BayRail general meeting

Central California Railway

According to the Centerville Depot website,

"It was actually a "paper" subsidiary of the Southern Pacific, the
Central California Railway, that provided a "railroad corporate name"
for the construction of the Dumbarton Bridge and the 16 miles of rail
line between Redwood Junction on the San Francisco Peninsula - through
Newark and Centerville - to Niles Junction. The Southern Pacific
incorporated the Central California Railway Company in October of 1904
to construct the new line. Upon the completion of construction in
1909, the Southern Pacific initially leased and then folded the
Central California Railway into the Central Pacific Railway in
February of 1912. By then, even the Central Pacific had long been a
railroad on paper only - existing under the giant umbrella of Southern

Although the Central California Railway was a "paper" railway in that
it never owned a locomotive or car, nor was the name on any ticket or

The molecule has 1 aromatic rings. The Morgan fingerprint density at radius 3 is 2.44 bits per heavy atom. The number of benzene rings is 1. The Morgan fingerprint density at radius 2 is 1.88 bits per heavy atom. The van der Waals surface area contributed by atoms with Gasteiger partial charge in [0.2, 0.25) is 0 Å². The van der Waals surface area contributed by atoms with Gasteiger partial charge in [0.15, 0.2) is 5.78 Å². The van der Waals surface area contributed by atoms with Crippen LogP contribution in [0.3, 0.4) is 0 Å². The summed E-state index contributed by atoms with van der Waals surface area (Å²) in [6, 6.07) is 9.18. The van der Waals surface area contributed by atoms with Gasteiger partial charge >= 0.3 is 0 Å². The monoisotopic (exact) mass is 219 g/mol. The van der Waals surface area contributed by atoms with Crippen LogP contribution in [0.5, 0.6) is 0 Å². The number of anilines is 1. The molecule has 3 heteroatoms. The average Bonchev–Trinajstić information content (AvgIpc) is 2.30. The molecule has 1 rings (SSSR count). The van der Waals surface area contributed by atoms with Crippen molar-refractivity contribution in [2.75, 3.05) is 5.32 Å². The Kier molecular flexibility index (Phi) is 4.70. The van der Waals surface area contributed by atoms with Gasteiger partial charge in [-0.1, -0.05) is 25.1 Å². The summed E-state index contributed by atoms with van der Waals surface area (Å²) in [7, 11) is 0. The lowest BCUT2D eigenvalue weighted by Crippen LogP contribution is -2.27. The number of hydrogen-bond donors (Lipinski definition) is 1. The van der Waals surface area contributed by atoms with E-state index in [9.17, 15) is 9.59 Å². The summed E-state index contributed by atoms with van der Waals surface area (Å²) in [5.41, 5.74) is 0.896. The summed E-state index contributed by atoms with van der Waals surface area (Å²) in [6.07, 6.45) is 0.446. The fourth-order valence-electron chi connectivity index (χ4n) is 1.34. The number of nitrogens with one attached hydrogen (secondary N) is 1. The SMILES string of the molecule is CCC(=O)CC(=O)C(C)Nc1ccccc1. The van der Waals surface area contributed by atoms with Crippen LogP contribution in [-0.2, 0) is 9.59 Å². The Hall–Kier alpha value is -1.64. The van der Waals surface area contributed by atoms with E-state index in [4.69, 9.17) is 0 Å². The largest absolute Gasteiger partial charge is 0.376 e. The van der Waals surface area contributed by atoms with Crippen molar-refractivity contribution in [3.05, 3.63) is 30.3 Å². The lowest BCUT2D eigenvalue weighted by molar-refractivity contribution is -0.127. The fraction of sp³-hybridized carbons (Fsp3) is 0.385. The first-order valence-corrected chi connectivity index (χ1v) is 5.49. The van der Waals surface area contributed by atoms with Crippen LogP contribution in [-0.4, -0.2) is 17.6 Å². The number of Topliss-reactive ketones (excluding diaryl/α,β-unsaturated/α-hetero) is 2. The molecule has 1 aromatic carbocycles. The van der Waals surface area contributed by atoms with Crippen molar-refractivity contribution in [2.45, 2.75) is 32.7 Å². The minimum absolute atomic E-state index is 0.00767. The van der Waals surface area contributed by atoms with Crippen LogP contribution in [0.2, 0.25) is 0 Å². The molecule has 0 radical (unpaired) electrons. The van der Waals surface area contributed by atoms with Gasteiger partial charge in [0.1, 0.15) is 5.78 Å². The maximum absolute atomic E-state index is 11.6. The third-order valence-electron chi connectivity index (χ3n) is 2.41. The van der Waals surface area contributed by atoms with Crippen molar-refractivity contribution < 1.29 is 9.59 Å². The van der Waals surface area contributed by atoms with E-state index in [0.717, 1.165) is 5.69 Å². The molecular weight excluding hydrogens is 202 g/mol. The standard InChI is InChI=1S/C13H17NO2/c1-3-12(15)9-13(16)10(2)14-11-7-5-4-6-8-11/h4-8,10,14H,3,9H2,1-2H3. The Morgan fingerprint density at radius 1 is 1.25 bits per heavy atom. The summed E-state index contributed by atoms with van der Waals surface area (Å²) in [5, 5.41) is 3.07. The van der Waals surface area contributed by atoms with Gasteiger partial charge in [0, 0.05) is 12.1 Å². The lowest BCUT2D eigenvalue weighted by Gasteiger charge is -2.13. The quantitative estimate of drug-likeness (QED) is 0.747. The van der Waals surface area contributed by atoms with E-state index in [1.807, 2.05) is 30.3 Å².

timetable, the Central California Railway's existence represents one
example of the "accounting and legal entities" that Southern Pacific's
owners and lawyers set up "to build a railroad". In effect,
these "paper" railroads simply kept a new railroad line off the
parent's operating accounts until it was finished and ready to be
turned over to the operating department. Like many other "paper"
railroads established by Southern Pacific to extend its rail lines,
the memory of the Central California Railway is preserved through the
state of California's historical archives of companies incorporated in